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  • Charlespk  |  June 26 2012, 9:27PM

    "My name is Paul Caruana and I work for the a Defra Wildlife Unit (Polwhele) that is currently wrapping up the Krebs Trial. I have worked in the Unit for twelve years; five as a fields person, four as a Field Supervisor and the last three as a Field Manager (Higher Scientific Officer). I have been involved in the live testing regimes of the early 1990s, the Badger Removal Operations of the mid 1990s and the current Krebs Trial since its inception. I feel that my experience as an ex-RAF Logistics Officer and as an individual that has had a lot of 'hands on' experience could be valuable to any balanced and rational debate affecting the future handling of the current TB epidemic." 1. Badger removal operations worked well when the land being culled was made fully available, not just the area dictated to us by vets. 2. Where badgers were totally removed from a farm, that farm, after it had its infected cattle culled, often stayed clear of TB for up to 10 years. 3. We stayed on farms for up to three months to ensure that ALL badgers were caught; unlike the Krebs eight days per year trapping regime. 4. You do not need large scale culling for it to be effective if the culling effort is robust from the start. 5. Krebs had too many anomalies and weaknesses in the strategy for it to be successful. It took us four years to steer away from trapping setts that had been interfered with by Animal Rights Activist, to being able to trap badgers anywhere in order to eliminate them. That is only one of a raft of operational problems we faced and had to endure. 6. Limited trapping; eight days per year with Krebs; has little effect if carried out late in the year; the effect being that areas went almost two years without an effective cull. 7. The costs for a future culling policy must NOT be based on Krebs costings. The Wildlife Unit have many great ideas on how to reduce costs vastly should the State remain involved in it. Give the Unit the chance to see how innovative it can be when it comes to reducing operating costs. Krebs was ridiculously expensive for what it delivered. 8. The Public and the NFU are demanding that "professionals" remain involved to ensure adequate training is given to those with the task to do, and to ensure that animal welfare and humaneness remains a number one priority. Overseeing the task will give some comfort to those who fear that this might not be the way. 9. Compulsory entry onto farms is a must when considering what Policy to adopt. Making farms who receive Government subsidies participate in one of its schemes must be made compulsory. Krebs has proven that wide scale non-cooperation does make it nigh on impossible to operate effectively. 10. The Krebs Reactive strategy was prematurely ended in my opinion. The results used also showed us that, in areas we had never operated in (areas J2 and H1 which had a very limited cull) also displayed the same increase in TB outside of the areas. That has to have another logical reason for the increase, as it clearly was not badger culling related. This point has yet to be satisfactorily answered. 11. The combined knowledge of the staff involved in all of the previous culling strategies has never been utilised or sought when putting together a Policy. Why can't the common sense approach ever be used when facing problems such as TB. We feel that we have the answers, if only somebody would listen to us. Details of the possible ways of operating are being submitted to the TB Consultation committee. 12. Be prepared to change a policy, to let it evolve, is a must. All strategies have seen staff restrained in what they would like to do, often flying in the face of common sense. Taking the risk; isn't that what it often needs to make things work properly? We have been shackled for too many years by rules and red tape. Now is the time to be radical and make things change for the better.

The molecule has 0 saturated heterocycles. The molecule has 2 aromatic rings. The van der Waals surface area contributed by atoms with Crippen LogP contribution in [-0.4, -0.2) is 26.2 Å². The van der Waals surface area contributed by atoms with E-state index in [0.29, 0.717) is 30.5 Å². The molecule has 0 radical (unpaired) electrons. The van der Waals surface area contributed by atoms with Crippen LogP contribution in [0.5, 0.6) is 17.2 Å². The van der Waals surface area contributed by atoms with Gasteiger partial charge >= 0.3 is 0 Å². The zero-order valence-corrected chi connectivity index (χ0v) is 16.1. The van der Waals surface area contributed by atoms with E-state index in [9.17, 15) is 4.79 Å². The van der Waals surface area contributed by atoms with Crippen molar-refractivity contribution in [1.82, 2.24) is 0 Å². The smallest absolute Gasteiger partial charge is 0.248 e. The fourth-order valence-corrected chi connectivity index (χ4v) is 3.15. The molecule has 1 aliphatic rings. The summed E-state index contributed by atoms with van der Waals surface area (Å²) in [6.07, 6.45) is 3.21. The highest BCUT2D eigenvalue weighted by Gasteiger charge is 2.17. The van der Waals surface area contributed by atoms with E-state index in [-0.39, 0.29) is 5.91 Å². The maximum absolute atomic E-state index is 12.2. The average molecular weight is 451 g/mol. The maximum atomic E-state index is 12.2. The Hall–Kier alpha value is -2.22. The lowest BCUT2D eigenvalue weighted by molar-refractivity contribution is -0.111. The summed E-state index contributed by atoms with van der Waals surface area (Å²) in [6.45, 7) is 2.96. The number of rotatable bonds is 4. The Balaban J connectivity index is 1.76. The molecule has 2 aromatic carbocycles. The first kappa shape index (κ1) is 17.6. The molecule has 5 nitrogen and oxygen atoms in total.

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  • Grumpygutz  |  June 26 2012, 1:43PM

    and of course there is no scientific proof of the existence of god either.

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  • chas47  |  June 26 2012, 6:16AM

    No scientific evidence supports the cull. Not that it makes any difference to farmers, who routinely kill badgers and dump them in the road to appear like roadkill.

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  • Grumpygutz  |  June 25 2012, 8:45PM

    here we go again, it's only flea ridden animals after all. shoot the lot I say !

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  • Rockall2011  |  June 25 2012, 9:53AM

    ...and quite right to. The proposed cull is flawed environmentally and scientifically, which from all the evidence I've seen on both sides of the argument, is more than likely to make things worse for cattle.